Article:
Warm Tandoori Chicken Wraps (Makes 6 wraps)

1/3 cup plain tandoori paste
2 tablespoons plus 1/2 cup plain yogurt
Grated zest and juice of 1 lemon
12 chicken tenderloin fillets or 3 skinless, boneless chicken breast fillets
2 carrots, peeled
1 English (hothouse) cucumber, halved and seeded
6 pieces naan
1 clove garlic, finely chopped

Leaves from 6 fresh mint sprigs, plus 2 tablespoons finely chopped fresh mint

In a small bowl, combine tandoori paste, 2 tablespoons yogurt, lemon zest, and lemon juice. Put chicken in a baking dish. Pour tandoori mixture over and stir until chicken is coated. Cover and refrigerate for 2 hours.

Light a fire in a charcoal grill or heat a grill pan. Brush grill or pan lightly with oil. Cook chicken for 4 to 5 minutes on each side, or until juices run clear when pierced with a skewer. Transfer to a cutting board and let rest for 5 minutes. Cut each tenderloin into 2 long strips (if using chicken breast fillets, slice each fillet into 4 long strips).

Using a vegetable peeler, cut carrot and cucumber into thin ribbons. To heat naan, follow instructions on packet. In a small bowl, stir 1/2 cup yogurt, garlic and chopped mint together.

Place naan on a work surface. Divide chicken, cucumber, carrot, and mint leaves among naan. Drizzle with yogurt mixture. Wrap the naan around filling and serve immediately.

Want healthier kids? Get a pet

If youngsters have been eyeing fuzzy kittens or boisterous puppies at nearby shelters or pet stores, parents may want to give in to those cries for a family pet. Pets are added responsibilities, but the health benefits associated with pet ownership may be well worth the investment of time and effort.

Caring for a pet is sometimes viewed as a childhood rite of passage, but there’s much more to the experience than just learning responsibility. Experts say a child’s emotional, cognitive, physical, and social development can be enhanced through interaction with a family pet. Studies continue, but the effects of family pets on children was heavily researched by developmental psychologist Gail F. Melson in 2003. Melson looked at literature on child-animal relationships and found that children who had pets were better able to understand biology and children who could turn to pets for unconditional emotional support were less anxious and withdrawn than their peers without family pets to turn to.

Data from a small study conducted by researchers at the Cummings School of Veterinary Medicine at Tufts University reported that adolescents who had animal experience were more likely to see themselves as important contributors to communities and more likely to take on leadership roles.

Pets also can help children develop into well-rounded individuals. Playing with a pet requires children to engage in physical activity and can help stimulate motor skills. An English study conducted in 2010 and published in the American Journal of Public Health found that children from dog-owning families spent more time in light or moderate to vigorous physical activity and recorded higher levels of activity counts per minute than kids whose families did not own a dog.

Pets may help with allergies and respiratory ailments as well. A 2012 study by the American Academy of Pediatrics discovered that children who have early contact with cats and dogs have fewer respiratory infections and ear infections and need shorter courses of antibiotics than children who have not had contact with pets.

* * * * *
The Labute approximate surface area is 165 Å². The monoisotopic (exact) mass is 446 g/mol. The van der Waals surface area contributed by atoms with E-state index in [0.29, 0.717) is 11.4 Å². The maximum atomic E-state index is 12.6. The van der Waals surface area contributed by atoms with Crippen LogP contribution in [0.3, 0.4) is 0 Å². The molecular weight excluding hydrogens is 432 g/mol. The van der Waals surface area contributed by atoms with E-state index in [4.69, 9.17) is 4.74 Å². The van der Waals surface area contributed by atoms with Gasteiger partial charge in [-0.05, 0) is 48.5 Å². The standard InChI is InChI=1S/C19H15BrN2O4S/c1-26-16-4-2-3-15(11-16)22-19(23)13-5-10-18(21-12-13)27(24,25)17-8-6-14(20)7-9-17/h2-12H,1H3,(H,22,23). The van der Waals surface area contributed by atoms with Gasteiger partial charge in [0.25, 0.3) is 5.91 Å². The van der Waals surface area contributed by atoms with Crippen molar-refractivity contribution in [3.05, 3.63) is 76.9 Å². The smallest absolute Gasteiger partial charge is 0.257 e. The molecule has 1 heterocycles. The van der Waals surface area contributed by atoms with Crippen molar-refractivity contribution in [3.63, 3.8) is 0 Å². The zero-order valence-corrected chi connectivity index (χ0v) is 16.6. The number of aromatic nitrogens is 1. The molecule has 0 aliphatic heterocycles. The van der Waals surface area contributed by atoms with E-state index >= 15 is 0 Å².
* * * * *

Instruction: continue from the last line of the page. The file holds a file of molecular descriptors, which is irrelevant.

A study from Dennis Ownby, MD, a pediatrician and head of the allergy and immunology department of the Medical College of Georgia, found that having multiple pets decreases a child’s risk of developing certain allergies. He found that the children who were exposed to two or more dogs or cats as babies were less than half as likely to develop common allergies as kids who had no pets in the home.

Pets also may foster social interactions, which can benefit children who are shy. Inviting others over to meet pets can help children make friends and find others with similar interests. Children may also confide in pets and develop their self-esteem.

Studies have indicated that the type of pet a family has, whether it’s horses, dogs, snakes, etc., does not matter, as all companion animals have the potential to benefit children.

Green Tomatoes Not Just for the Frying Pan

Perhaps in part due to the popular 1991 film “Fried Green Tomatoes,” many people are familiar with the Southern United States side dish of the same name. But as proven by the following recipe for “Grilled Green Tomato ‘Sandwiches’ with Herbed Cream Cheese” from Karen Adler and Judith Fertig’s “The Gardener & The Grill” (Running Press), green tomatoes can be even more delicious when grilled than they are when fried.

Grilled Green Tomato “Sandwiches” with Herbed Cream Cheese (Serves 6)

Herbed Cream Cheese

1 8-ounce package cream cheese at room temperature
1 garlic clove, minced
2 tablespoons chopped fresh basil
1 tablespoon snipped fresh chives

Tomatoes

4 large green tomatoes (about 11/2 pounds), sliced 3/4-inch thick (to make 12 slices)

Olive oil, for brushing

2 teaspoons Seasoning Salt (see below) or kosher salt

Ground black pepper

Prepare a medium-hot fire in your grill. Place a well-oiled perforated grill rack over direct heat.

In a bowl, blend the cream cheese, garlic, basil, and chives together until smooth. Set aside.

Brush the tomato slices with olive oil on both sides and season with seasoning salt and pepper. Place the slices on a baking sheet and bring out to the grill with the bowl of Herbed Cream Cheese and a knife for spreading.

Grill all of the tomatoes on one side for about 3 minutes with the lid open, then flip and grill on the other side for 3 minutes more, or until the tomatoes have good grill marks.

Remove the tomato slices from the grill and allow to cool slightly on the baking sheet. Spread Herbed Cream Cheese on half of the slices, top with a second slice and set the sandwiches on a platter. Serve the sandwiches hot, with oozing cream cheese filling.

Variation: Grill all of the tomato slices as above and top each grilled tomato with a dollop of the cream cheese and serve open-faced.

Seasoning Salt (Makes 11/4 cups)

1 cup sea salt
2 tablespoons paprika
1 teaspoon parsley flakes
1 teaspoon dried chives
1 teaspoon black pepper
1/2 teaspoon dried marjoram leaves
1/2 teaspoon celery seed
1/2 teaspoon curry powder
1/2 teaspoon garlic powder
1/4 teaspoon red pepper

Combine all of the ingredients in a glass jar and cover with a tight-fitting lid. Shake to blend. This keeps for several months in the pantry.